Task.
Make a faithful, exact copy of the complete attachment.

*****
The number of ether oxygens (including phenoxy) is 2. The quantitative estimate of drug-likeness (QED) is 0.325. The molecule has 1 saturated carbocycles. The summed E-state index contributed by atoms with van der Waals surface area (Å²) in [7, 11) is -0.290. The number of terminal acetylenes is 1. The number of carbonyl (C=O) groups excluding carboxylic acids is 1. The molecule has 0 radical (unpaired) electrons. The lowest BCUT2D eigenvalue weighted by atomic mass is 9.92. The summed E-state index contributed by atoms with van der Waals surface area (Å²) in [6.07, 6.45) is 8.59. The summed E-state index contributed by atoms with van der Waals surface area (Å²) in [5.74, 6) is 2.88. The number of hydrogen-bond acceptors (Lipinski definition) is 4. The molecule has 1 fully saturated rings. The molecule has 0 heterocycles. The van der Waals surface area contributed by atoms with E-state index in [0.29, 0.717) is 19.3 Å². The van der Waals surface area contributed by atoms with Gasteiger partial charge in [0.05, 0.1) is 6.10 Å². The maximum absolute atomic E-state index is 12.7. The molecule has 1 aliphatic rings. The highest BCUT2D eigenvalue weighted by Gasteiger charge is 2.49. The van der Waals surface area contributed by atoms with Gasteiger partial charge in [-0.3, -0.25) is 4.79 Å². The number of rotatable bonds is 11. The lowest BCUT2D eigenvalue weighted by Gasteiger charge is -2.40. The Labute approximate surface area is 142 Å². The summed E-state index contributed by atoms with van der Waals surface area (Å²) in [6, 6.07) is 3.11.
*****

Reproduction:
The number of ether oxygens (including phenoxy) is 2. The quantitative estimate of drug-likeness (QED) is 0.325. The molecule has 1 saturated carbocycles. The summed E-state index contributed by atoms with van der Waals surface area (Å²) in [7, 11) is -0.290. The number of terminal acetylenes is 1. The number of carbonyl (C=O) groups excluding carboxylic acids is 1. The molecule has 0 radical (unpaired) electrons. The lowest BCUT2D eigenvalue weighted by atomic mass is 9.92. The summed E-state index contributed by atoms with van der Waals surface area (Å²) in [6.07, 6.45) is 8.59. The summed E-state index contributed by atoms with van der Waals surface area (Å²) in [5.74, 6) is 2.88. The number of hydrogen-bond acceptors (Lipinski definition) is 4. The molecule has 1 fully saturated rings. The molecule has 0 heterocycles. The van der Waals surface area contributed by atoms with E-state index in [0.29, 0.717) is 19.3 Å². The van der Waals surface area contributed by atoms with Gasteiger partial charge in [0.05, 0.1) is 6.10 Å². The maximum absolute atomic E-state index is 12.7. The molecule has 1 aliphatic rings. The highest BCUT2D eigenvalue weighted by Gasteiger charge is 2.49. The van der Waals surface area contributed by atoms with Gasteiger partial charge in [-0.3, -0.25) is 4.79 Å². The number of rotatable bonds is 11. The lowest BCUT2D eigenvalue weighted by Gasteiger charge is -2.40. The Labute approximate surface area is 142 Å². The summed E-state index contributed by atoms with van der Waals surface area (Å²) in [6, 6.07) is 3.11.